When I found out that Jen and Alannah were the new owners of The Campsite Blog, I cannot begin to express how excited I was for them! Knowing both of these beautifully adventurous and zesty women, their passion for the outdoors and for sharing it with the world, I knew it was a perfect match and direction for them both! I have a good inkling that anyone who finds themselves on this fantastic site tends to surround themselves with like minded, goal oriented and adventurous peeps. These two women have no problem grabbing the bull by the horns and have a ton of fun in the process. So that being said, I am also very excited that they asked me to share a few paragraphs with you and here I am with my inaugural guest post from an #InnerJourney perspective.
I feel that I can relate to the new owners of The Campsite Blog these days. In knowing these two, I can only imagine that their visions for this site have sky-rocketed through the stratosphere and how excited they must be to tackle all this newness. I could also bet there is that all to human and natural feeling of vulnerability and even more likely the “Holy S*&%! We have a kick ass blog we are now responsible for ….now what!?” feeling! Am I right Ladies!?
It’s probably almost akin to becoming a parent for the first time – maybe? The grand responsibility to continue bringing all the loyal readers information they love, along with sticking to the same good core values this site stands for. There is probably the nudge for changes too. To personalize it. And then the desire to build new relationships, while getting to know existing ones. And of course searching for the confidence to create enticing and exciting content while bringing forth their personalities. How they express themselves in blog posts will probably be very different to Meagan’s and I am sure the pressure is lurking. However, I think this change is exciting for both parties.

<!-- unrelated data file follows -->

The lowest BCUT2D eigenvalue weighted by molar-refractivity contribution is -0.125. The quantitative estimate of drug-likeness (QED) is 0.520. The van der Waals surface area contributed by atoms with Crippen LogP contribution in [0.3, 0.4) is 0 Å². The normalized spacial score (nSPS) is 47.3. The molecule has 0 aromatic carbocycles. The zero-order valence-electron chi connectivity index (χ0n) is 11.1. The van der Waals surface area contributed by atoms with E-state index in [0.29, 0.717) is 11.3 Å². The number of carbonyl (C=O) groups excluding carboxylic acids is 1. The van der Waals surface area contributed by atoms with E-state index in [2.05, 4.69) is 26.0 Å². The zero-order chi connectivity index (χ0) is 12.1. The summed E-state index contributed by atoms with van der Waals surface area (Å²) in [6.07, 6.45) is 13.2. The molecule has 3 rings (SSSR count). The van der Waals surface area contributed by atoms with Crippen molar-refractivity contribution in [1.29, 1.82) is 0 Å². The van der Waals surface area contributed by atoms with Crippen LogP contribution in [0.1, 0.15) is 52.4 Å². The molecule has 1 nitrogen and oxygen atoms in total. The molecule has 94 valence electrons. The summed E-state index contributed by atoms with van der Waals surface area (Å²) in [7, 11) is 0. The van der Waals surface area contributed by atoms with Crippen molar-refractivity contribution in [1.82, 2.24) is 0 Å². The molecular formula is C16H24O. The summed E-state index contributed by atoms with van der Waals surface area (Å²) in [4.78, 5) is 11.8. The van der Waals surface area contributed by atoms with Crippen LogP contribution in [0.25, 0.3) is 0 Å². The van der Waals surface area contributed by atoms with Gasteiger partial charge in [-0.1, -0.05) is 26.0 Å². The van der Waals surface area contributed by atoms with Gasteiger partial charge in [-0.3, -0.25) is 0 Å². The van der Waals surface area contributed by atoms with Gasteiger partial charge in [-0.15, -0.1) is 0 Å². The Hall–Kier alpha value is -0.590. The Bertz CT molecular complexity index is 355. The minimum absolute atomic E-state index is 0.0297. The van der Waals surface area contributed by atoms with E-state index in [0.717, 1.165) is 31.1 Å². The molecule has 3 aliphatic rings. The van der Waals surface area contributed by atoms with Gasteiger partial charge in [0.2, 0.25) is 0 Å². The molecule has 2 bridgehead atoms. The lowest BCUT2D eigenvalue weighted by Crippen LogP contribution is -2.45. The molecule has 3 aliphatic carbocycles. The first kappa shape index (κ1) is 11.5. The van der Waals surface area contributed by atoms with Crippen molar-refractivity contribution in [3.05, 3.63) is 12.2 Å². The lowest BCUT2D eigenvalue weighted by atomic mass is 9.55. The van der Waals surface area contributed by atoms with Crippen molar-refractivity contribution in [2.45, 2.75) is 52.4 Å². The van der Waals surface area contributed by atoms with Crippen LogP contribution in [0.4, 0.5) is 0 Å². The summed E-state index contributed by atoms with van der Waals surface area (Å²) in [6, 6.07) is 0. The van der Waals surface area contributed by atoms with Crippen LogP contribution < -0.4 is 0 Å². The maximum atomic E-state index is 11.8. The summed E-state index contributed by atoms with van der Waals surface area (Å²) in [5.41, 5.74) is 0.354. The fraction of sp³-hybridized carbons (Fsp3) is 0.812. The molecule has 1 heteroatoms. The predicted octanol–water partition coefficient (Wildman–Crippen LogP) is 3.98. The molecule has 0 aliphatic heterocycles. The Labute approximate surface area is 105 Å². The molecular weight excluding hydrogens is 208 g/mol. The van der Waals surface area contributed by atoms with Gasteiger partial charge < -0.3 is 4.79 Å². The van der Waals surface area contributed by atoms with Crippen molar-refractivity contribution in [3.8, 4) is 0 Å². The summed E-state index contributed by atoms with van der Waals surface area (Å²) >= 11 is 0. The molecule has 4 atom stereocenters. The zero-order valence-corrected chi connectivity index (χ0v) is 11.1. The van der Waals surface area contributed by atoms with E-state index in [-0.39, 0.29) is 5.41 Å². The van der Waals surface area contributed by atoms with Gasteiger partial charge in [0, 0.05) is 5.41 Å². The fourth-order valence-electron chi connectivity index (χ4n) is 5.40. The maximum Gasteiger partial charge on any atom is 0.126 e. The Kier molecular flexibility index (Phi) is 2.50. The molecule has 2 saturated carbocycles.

“Change” is a loaded word. Change puts you in funny places both emotionally and physically. It stirs feelings of excitement, nervousness, exposure and fear that all collide at the same time. BOOM! Four months ago at twenty-nine years of age, I uprooted from my “natural habitat” in Banff National Park, left all my solid friends and job, sold all my belongings, and I mean – ALL MY BELONGINGS – including 3 pairs of skis, (I get a wave of sadness when I think about that), a vast collection of hiking poles accompanied by well journeyed hiking boots, camping gear and all the helpful extras I have collected over the years…..and I jumped off a cliff without much of a parachute since I sold it too!
I packed what was materialistically left of my life into a hockey bag (so Canadian, eh!?), a small suitcase and crossed the ocean to Edinburgh, Scotland. The move was not so simple as to just leave the mountains or to change my ways in search of something better. It was because Edinburgh is where I truly needed to be – with my new husband. Stuff is just stuff. It can always be replaced…and heck, the thought of starting fresh with new everything sounded refreshing in a cleansing way. (I do still have those “freak out moments” thinking about “stuff” and having to start from scratch.) Upon leaving for this “next chapter” in my new life, my friends saw me off with a bon voyage wave, saying:
“Girl, you are going to have the army wives and Scots all in love with your shining personality in no time at all.”
Perhaps I took those words “no time at all” a little too literal. As I started rooting down in my new home, I absolutely and immediately expected to make the same depth of friendships I had secured over nine years in Banff. Because, why not? I am Theresa!
The transition hasn’t been the easiest nor has it been horribly hard. I think what happens as we all grow a little older and set in our ways, is that we become a bit more closed off or perhaps just not as open for the possibility of more NEWNESS. It’s a personal observation and I now realize I will require a different approach and maybe a bit of bending on my part to seek out new friends and solid experiences to supplement my soul here in Edinburgh.